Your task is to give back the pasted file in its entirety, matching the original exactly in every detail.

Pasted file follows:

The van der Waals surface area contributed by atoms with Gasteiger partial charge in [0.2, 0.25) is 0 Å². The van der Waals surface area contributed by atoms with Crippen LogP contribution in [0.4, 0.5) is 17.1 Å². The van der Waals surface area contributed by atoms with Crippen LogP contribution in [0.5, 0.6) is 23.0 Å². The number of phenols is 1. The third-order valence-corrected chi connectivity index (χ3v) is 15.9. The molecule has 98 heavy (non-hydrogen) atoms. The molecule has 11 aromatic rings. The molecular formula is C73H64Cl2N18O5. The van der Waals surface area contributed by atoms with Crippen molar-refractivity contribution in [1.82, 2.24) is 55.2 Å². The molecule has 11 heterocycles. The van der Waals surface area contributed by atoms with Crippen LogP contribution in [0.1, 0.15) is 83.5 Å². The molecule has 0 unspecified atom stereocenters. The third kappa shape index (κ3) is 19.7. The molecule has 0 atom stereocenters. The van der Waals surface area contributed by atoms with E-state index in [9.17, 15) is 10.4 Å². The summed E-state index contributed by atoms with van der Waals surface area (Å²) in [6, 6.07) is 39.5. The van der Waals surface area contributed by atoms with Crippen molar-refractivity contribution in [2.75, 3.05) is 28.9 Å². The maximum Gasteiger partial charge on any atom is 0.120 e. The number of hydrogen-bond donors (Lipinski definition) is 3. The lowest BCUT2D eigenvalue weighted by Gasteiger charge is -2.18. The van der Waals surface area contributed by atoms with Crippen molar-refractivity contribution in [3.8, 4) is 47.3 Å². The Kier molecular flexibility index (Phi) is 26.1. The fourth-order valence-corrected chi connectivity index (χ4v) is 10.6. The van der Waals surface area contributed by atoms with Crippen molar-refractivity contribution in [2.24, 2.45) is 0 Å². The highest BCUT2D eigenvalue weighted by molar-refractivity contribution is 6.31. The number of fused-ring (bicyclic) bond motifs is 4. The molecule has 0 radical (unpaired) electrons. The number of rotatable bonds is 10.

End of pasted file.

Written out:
The van der Waals surface area contributed by atoms with Gasteiger partial charge in [0.2, 0.25) is 0 Å². The van der Waals surface area contributed by atoms with Crippen LogP contribution in [0.4, 0.5) is 17.1 Å². The van der Waals surface area contributed by atoms with Crippen LogP contribution in [0.5, 0.6) is 23.0 Å². The number of phenols is 1. The third-order valence-corrected chi connectivity index (χ3v) is 15.9. The molecule has 98 heavy (non-hydrogen) atoms. The molecule has 11 aromatic rings. The molecular formula is C73H64Cl2N18O5. The van der Waals surface area contributed by atoms with Crippen molar-refractivity contribution in [1.82, 2.24) is 55.2 Å². The molecule has 11 heterocycles. The van der Waals surface area contributed by atoms with Crippen LogP contribution in [0.1, 0.15) is 83.5 Å². The molecule has 0 unspecified atom stereocenters. The third kappa shape index (κ3) is 19.7. The molecule has 0 atom stereocenters. The van der Waals surface area contributed by atoms with E-state index in [9.17, 15) is 10.4 Å². The summed E-state index contributed by atoms with van der Waals surface area (Å²) in [6, 6.07) is 39.5. The van der Waals surface area contributed by atoms with Crippen molar-refractivity contribution in [2.75, 3.05) is 28.9 Å². The maximum Gasteiger partial charge on any atom is 0.120 e. The number of hydrogen-bond donors (Lipinski definition) is 3. The lowest BCUT2D eigenvalue weighted by Gasteiger charge is -2.18. The van der Waals surface area contributed by atoms with Crippen molar-refractivity contribution in [3.8, 4) is 47.3 Å². The Kier molecular flexibility index (Phi) is 26.1. The fourth-order valence-corrected chi connectivity index (χ4v) is 10.6. The van der Waals surface area contributed by atoms with Crippen molar-refractivity contribution in [2.24, 2.45) is 0 Å². The highest BCUT2D eigenvalue weighted by molar-refractivity contribution is 6.31. The number of fused-ring (bicyclic) bond motifs is 4. The molecule has 0 radical (unpaired) electrons. The number of rotatable bonds is 10.